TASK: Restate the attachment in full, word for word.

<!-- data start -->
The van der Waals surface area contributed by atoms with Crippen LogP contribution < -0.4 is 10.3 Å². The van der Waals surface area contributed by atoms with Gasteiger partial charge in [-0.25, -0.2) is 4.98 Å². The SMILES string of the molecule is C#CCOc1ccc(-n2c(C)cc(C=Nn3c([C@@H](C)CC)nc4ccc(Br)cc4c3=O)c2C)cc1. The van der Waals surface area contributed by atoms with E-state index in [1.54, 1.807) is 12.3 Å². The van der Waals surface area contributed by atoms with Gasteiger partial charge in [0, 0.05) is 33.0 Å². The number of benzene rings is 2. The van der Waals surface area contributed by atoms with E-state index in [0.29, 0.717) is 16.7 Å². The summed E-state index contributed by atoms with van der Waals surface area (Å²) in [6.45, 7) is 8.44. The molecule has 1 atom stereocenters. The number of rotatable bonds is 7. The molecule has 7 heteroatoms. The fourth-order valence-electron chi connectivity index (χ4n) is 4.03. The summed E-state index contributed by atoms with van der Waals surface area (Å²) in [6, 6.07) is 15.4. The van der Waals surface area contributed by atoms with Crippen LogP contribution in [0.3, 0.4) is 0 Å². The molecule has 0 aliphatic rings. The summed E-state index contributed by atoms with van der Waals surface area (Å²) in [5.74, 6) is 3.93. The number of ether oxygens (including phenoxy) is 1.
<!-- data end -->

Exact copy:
The van der Waals surface area contributed by atoms with Crippen LogP contribution < -0.4 is 10.3 Å². The van der Waals surface area contributed by atoms with Gasteiger partial charge in [-0.25, -0.2) is 4.98 Å². The SMILES string of the molecule is C#CCOc1ccc(-n2c(C)cc(C=Nn3c([C@@H](C)CC)nc4ccc(Br)cc4c3=O)c2C)cc1. The van der Waals surface area contributed by atoms with E-state index in [1.54, 1.807) is 12.3 Å². The van der Waals surface area contributed by atoms with Gasteiger partial charge in [0, 0.05) is 33.0 Å². The number of benzene rings is 2. The van der Waals surface area contributed by atoms with E-state index in [0.29, 0.717) is 16.7 Å². The summed E-state index contributed by atoms with van der Waals surface area (Å²) in [6.45, 7) is 8.44. The molecule has 1 atom stereocenters. The number of rotatable bonds is 7. The molecule has 7 heteroatoms. The fourth-order valence-electron chi connectivity index (χ4n) is 4.03. The summed E-state index contributed by atoms with van der Waals surface area (Å²) in [6, 6.07) is 15.4. The van der Waals surface area contributed by atoms with Crippen LogP contribution in [0.3, 0.4) is 0 Å². The molecule has 0 aliphatic rings. The summed E-state index contributed by atoms with van der Waals surface area (Å²) in [5.74, 6) is 3.93. The number of ether oxygens (including phenoxy) is 1.